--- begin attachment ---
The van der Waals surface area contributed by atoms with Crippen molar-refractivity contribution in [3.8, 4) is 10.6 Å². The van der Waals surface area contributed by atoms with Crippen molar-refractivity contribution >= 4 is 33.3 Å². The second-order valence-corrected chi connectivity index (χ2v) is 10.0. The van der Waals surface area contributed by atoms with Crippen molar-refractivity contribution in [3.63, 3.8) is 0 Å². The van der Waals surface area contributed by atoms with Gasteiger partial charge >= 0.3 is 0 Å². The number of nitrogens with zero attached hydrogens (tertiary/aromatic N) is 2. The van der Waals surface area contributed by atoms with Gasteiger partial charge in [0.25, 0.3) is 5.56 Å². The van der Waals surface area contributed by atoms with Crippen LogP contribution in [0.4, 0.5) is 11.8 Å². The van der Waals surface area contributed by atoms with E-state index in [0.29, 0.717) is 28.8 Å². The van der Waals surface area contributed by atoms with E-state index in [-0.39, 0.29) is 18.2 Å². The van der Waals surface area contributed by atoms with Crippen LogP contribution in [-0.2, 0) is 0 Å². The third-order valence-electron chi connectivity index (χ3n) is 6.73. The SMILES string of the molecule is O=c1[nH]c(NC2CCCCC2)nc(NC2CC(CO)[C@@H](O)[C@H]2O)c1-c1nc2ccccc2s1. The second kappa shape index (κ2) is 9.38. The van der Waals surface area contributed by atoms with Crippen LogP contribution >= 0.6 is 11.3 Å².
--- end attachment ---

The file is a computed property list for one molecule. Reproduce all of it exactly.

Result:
The van der Waals surface area contributed by atoms with Crippen molar-refractivity contribution in [3.8, 4) is 10.6 Å². The van der Waals surface area contributed by atoms with Crippen molar-refractivity contribution >= 4 is 33.3 Å². The second-order valence-corrected chi connectivity index (χ2v) is 10.0. The van der Waals surface area contributed by atoms with Crippen molar-refractivity contribution in [3.63, 3.8) is 0 Å². The van der Waals surface area contributed by atoms with Gasteiger partial charge >= 0.3 is 0 Å². The number of nitrogens with zero attached hydrogens (tertiary/aromatic N) is 2. The van der Waals surface area contributed by atoms with Gasteiger partial charge in [0.25, 0.3) is 5.56 Å². The van der Waals surface area contributed by atoms with Crippen LogP contribution in [0.4, 0.5) is 11.8 Å². The van der Waals surface area contributed by atoms with E-state index in [0.29, 0.717) is 28.8 Å². The van der Waals surface area contributed by atoms with E-state index in [-0.39, 0.29) is 18.2 Å². The van der Waals surface area contributed by atoms with Crippen LogP contribution in [-0.2, 0) is 0 Å². The third-order valence-electron chi connectivity index (χ3n) is 6.73. The SMILES string of the molecule is O=c1[nH]c(NC2CCCCC2)nc(NC2CC(CO)[C@@H](O)[C@H]2O)c1-c1nc2ccccc2s1. The second kappa shape index (κ2) is 9.38. The van der Waals surface area contributed by atoms with Crippen LogP contribution >= 0.6 is 11.3 Å².